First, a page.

Who among us doesn't want the best for our children? Often, parents are certain they know what's best for their progeny, even if their offspring don't. And, of course, if the children rebel, they need to be brought back in line. A long and proud tradition which dates back to Bronze aged middle eastern cattle and human sacrificing nomads who were enjoined to publicly stone a rebellious son to death. (Deuteronomy 21:18-22).
In Islam, this tradition is known as honor killing. If a child, especially a female, brings dishonor on the family by falling in love with a man to whom her parents have not betrothed her, the obvious remedy is to kill her. Even a suspicious hint of anything romantic or flirtatious is enough to trigger a trip to the local quarry to stock up on rocks for the public stoning. She has brought dishonor on the family, and the only way the males of the family can heal their wounded pride is by brutally taking her life.
This tradition still lives in all its bloodthirsty and brutal glory. Yesterday, in the city of Lahore, a woman was stoned to death for having the audacity to marry someone not approved by her family. This was not, however, a private family affair done in a remote mountain village. The woman was murdered with rocks, bricks, and clubs, by her family, on the Courthouse steps of the second largest city in Pakistan. And, done in full view of a crowd, of whom not one single individual lifted a finger to help her. And, considering it was done in front of a Courthouse, you would think there might be a police officer or two who would intervene. You would be wrong. Everyone of the killers got away, except for her father. And, the only reason he is in custody is because he voluntarily turned himself in.
It is estimated that last year alone, there were over 900 'honor killings' of women in Pakistan and Afghanistan. This, of course, does not include those done in Europe and the US, which are falsely labeled as something other than honor killings. (Read Ayaan Hirsi Ali's book Nomad, for an in depth discussion of Islamic honor killings in the west).
Religion. Promoting loving family values since 3,000 BCE.
And the murdering assholes that did this call Islam a religion of peace. Her father may pay a small fine and released.
I saw that story, I think in the PD. What struck me especially was that the father stated boldly that his daughter had done wrong in his eyes and that he had no remorse for her fate. What that tells me, above and beyond anything else, is that we're dealing with an established social norm here as much as we are with religion, and overcoming that kind of social inertia will be a far more difficult task.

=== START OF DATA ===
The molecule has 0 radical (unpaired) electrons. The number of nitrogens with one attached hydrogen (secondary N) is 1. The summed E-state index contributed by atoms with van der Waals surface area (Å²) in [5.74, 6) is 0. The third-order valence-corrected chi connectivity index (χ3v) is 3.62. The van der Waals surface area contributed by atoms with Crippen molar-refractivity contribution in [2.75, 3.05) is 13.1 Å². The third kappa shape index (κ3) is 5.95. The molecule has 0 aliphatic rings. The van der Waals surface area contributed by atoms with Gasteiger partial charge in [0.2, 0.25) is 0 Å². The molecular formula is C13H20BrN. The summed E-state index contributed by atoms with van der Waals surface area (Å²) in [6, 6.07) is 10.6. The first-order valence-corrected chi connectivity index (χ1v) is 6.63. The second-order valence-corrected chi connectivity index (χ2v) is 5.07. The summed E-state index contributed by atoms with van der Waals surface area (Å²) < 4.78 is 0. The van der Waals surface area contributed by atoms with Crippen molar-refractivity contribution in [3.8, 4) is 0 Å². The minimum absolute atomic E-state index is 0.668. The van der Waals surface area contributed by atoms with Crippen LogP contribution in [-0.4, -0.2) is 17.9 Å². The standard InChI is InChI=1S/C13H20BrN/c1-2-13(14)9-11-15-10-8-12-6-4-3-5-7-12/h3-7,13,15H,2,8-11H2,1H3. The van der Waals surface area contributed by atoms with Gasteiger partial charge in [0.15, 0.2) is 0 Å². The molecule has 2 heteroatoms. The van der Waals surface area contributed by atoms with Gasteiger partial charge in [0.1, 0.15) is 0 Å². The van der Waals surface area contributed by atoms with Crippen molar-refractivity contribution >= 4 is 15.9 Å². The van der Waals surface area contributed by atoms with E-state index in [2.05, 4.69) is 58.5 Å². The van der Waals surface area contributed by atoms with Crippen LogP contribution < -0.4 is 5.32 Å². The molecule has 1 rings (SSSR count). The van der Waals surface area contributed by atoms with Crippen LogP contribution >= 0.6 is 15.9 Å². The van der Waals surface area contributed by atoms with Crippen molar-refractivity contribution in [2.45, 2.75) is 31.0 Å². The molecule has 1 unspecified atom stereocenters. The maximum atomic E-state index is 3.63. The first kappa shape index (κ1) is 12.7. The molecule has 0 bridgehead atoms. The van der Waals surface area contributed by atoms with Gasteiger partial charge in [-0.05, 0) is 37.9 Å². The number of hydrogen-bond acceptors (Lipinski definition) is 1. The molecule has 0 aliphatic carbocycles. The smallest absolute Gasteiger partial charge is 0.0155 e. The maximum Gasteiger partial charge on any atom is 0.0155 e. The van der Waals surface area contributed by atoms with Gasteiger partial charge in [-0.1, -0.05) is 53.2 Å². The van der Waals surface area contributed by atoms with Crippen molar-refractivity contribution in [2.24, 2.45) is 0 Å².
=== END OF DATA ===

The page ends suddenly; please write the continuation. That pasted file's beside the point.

That a father would sanction the stoning of his daughter under ANY circumstances goes beyond the pale for me. I have a daughter whom I love dearly ... and anyone wanting to get at her would find me a determined and unrepentant BUZZ-SAW!
You're undoubtedly correct about the social norms.Question is, where do those norms (if you can call them that) come from, if not from religious belief? I mentioned Ayaan Hirsi Ali's book, Nomad. After leaving her family, and publicly declaring she was an atheist, she not only had to watch her back from the same people who murdered Theo Van Gogh, but from her own family. And guess what the Moroccan murderers and her Somalian family all had in common?
The murder of the first wife I hadn't heard. Put a fence around the place, with warning signs that one is about to enter an insane asylum run by the inmates.
Pat, what an apt phrase "an insane asylum run by the inmates."
Honor killing? The father should spend the rest of his life in prison. He should be reminded daily of why he is there. Use him as the example to turn others away from this crime, and show him pictures every day of his slain daughter while you remind him of why he is there. Bring this entire thing forward to the Islamists and tell them often that things like this is murder. You will be punished. We do not care what your holy book says.
I have seen crimes like this in America brought to TV where the family lied about their "honor killing" to protect themselves. They were found out and went to prison. Good! If you lied about it, then you knew it was wrong in the first place.
I wish we could make the murderers -- and the bystanders who did nothing -- frequently experience and "relive" the daughter's terrified last moments, and the grief of her friends.
That would fit the crime much more than the father and others sitting in prison as a "martyr" for their family's "honor". Still, given present technology, life in prison might deter quite a few other "honor" killings.
I like that idea GC.
I would genuinely like to know where there is ANY semblance of honor in an "honor killing." The term as applied here, certainly, is a complete oxymoron.